Men. Oy vey sweet thing. You will have your heart broken, it’s true. Sometimes that heartbreak will be mostly the fault of your love but sometimes you’ll realize in hindsight that the heartbreak lands on you, which feels even worse. Just as with your friends- you will need to learn to be the best forgiver that ever was because you’re dealing with another human and humans are fallible, even the best ones like your daddy. I hope you have many loves over your lifetime so you will know exactly what you want and won’t settle for anything less. I got married young, it’s true, but as soon as I met your daddy I knew I didn’t want to be with anyone else because I had spent the years before that falling in and out of love with various good men. Find someone that will hold you accountable for your actions, I don’t want you to end up with someone who will allow you to trample on them. You’re a strong personality-it’s why we call you Doozie-and I thank god for that every single day, but be careful about dating or marrying someone who will let you make all the decisions no matter their opinions. Power uncontrolled is a scary thing because it makes you believe that you’re right all the time and that’s simply not true of anyone. Believing that won’t force you to be internally reflective of the ways in which you can be better and do better, I want for you a partner who will push you to be the very best version of yourself. Find a nice man or woman, of course, but make sure they feel strong enough to tell you how they feel. An equal partnership is a mostly happy partnership. I want you to find someone that may not add to your happiness every moment but one that you’ll look back after years with them and be full of gratitude that overall the years were full of joy and love.

Sex. It’s a big one for women and it’s one that took me so, so long to figure out. The world wants us to be two different things simultaneously and it’s impossible. Our culture wants you to be a sex vixen that knows every position and also a virgin. Growing up Christian complicates this even more and I’m so, so sorry for that. I wish I could tell you how to work through that but the truth is I still am so I’ll keep you updated on my progress. I don’t actually know how to successfully navigate hormones and society’s pressures as I did a pretty lousy job when I was younger but I believe in you and I think you can figure some of this out on your own with your dignity still intact. Here’s what I can tell you about what I’ve learned about sex: it should feel good. Not just physically but mentally and emotionally as well. I spent way too much time in my teens allowing heavy petting to happen even though I didn’t want it to because some young men thought no was a suggestion or because I just genuinely didn’t know how to say no. Practice saying no all the time with little things. Start right now. So that when the time comes (and it will, unfortunately) you will say it loudly and boldly. And remember, “no” is never a suggestion. If you’re thinking it in your mind, say it with your mouth. If he doesn’t listen and keeps touching then get the hell out of there. I don’t care if he’s your boyfriend of a year or the good looking stranger you had crazy amazing conversations with at the bar. You get to decide where it goes, he doesn’t. You are already being told that your body is not your body by our culture but that’s the biggest lie sold to us as women-no one else gets to tell you what to do with your body. So tell your partner what you want and don’t want and get on with it.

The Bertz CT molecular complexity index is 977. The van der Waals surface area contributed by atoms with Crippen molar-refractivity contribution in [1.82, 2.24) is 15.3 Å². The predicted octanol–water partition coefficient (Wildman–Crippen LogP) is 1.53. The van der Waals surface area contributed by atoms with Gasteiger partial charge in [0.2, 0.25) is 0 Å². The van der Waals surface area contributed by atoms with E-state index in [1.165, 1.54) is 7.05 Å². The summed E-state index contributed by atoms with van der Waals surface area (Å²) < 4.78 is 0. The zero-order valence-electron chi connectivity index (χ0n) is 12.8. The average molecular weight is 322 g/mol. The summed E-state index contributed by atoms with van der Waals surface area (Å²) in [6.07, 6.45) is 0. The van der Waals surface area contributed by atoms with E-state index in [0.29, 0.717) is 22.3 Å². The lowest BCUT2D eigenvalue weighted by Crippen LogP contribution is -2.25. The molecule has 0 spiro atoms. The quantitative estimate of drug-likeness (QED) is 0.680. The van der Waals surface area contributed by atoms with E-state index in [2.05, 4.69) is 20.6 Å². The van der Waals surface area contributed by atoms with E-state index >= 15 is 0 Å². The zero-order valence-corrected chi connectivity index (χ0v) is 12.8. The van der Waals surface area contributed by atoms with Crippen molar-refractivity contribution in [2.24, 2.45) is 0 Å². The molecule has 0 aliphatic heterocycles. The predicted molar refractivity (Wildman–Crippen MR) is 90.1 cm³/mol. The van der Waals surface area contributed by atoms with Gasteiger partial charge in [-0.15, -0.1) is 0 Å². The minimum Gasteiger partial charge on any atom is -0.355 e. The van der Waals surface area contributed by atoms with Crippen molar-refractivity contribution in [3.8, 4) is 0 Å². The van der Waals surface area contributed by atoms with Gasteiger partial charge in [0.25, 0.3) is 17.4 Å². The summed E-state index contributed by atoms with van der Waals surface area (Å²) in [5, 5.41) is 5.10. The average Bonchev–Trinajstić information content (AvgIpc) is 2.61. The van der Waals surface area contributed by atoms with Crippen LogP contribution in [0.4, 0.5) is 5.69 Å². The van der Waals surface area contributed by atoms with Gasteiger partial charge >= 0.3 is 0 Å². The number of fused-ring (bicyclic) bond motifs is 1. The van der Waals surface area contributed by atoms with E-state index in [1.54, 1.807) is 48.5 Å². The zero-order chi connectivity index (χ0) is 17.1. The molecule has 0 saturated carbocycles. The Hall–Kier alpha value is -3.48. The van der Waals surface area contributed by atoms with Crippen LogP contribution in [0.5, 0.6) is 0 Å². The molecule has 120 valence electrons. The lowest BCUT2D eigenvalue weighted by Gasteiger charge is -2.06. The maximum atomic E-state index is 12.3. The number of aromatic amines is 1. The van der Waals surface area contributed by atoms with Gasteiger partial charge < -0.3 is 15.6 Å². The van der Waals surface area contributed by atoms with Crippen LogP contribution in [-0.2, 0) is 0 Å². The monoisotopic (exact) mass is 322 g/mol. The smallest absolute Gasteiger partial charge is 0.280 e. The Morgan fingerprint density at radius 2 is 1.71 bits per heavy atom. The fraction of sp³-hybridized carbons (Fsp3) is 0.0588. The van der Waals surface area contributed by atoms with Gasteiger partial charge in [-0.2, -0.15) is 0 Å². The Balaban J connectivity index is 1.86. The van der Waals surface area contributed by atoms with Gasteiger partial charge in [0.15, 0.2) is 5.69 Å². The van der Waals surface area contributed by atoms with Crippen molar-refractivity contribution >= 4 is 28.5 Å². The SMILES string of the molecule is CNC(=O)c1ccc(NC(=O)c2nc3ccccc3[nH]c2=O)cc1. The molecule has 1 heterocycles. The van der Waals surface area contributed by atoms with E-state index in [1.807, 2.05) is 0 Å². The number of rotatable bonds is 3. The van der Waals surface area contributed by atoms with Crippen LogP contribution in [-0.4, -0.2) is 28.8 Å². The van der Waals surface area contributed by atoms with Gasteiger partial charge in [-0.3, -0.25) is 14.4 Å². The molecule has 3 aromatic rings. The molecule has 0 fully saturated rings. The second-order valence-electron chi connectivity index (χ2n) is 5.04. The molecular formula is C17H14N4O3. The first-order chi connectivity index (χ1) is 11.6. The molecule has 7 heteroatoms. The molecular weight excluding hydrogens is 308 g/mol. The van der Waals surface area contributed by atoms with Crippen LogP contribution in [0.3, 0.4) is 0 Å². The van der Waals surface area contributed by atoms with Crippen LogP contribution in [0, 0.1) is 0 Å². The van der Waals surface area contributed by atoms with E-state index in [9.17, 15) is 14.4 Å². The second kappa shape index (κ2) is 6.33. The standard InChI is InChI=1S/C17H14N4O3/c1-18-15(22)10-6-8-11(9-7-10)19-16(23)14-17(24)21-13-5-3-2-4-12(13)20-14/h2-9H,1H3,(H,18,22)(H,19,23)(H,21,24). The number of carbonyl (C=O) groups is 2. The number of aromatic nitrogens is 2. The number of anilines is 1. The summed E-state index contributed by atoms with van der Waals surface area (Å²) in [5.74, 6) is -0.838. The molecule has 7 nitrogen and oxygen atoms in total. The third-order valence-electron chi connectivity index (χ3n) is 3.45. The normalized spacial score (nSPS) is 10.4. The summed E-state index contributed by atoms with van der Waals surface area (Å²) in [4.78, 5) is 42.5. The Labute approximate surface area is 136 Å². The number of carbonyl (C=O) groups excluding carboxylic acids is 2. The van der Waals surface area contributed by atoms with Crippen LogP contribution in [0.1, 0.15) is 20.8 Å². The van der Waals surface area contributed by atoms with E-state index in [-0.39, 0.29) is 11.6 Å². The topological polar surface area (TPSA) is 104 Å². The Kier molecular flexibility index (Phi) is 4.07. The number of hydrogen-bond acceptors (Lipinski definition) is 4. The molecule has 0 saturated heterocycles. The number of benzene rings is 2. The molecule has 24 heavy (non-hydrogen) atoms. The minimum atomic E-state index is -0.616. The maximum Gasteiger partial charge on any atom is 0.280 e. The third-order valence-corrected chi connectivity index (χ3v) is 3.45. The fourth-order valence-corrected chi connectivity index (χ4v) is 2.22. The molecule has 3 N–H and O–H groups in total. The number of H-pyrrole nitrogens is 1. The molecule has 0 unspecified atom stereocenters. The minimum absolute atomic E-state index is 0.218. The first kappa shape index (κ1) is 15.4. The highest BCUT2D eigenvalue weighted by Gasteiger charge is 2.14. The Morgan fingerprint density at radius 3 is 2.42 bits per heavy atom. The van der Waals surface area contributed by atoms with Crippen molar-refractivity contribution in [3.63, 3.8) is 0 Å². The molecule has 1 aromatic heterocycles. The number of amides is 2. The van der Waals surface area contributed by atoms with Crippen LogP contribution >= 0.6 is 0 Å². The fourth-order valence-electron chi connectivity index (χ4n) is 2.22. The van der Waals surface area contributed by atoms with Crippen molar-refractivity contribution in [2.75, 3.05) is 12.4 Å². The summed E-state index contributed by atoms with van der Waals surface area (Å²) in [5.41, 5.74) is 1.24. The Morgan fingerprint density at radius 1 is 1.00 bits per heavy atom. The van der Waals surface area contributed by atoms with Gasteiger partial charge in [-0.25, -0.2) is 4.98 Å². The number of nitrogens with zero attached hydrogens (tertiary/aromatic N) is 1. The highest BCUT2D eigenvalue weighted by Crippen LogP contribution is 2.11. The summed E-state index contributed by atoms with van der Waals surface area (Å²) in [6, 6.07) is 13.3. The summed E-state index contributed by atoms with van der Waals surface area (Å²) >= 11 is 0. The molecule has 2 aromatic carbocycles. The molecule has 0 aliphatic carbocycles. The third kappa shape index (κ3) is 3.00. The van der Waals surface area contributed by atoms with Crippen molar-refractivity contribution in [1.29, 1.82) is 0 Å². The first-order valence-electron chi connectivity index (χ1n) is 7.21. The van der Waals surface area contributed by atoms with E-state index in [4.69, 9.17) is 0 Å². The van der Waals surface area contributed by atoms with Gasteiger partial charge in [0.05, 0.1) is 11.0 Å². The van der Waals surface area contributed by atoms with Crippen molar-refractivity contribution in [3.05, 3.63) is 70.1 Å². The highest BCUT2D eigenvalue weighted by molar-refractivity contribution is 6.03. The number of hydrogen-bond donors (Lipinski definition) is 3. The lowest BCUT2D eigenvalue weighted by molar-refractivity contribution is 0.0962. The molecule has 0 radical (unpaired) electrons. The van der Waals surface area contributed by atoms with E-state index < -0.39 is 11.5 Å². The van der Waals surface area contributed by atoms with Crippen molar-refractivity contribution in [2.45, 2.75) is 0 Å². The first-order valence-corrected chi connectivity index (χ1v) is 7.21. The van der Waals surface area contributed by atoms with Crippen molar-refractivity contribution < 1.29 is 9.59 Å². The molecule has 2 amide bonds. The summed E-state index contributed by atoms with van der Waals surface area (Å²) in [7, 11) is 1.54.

Have orgasms. If your partner doesn’t care to wait long enough until you have an orgasm then he or she is not the right partner for you. Don’t be afraid to tell them what you like and if they are not willing to work hard to give you an orgasm then they are not worth your time. Also don’t fake it. There is no way for either of you to learn if you’re faking it. Be authentic, don’t be ashamed and stay in the moment. Sex is best when shared with someone who respects you, find that and there will be no regret in the morning.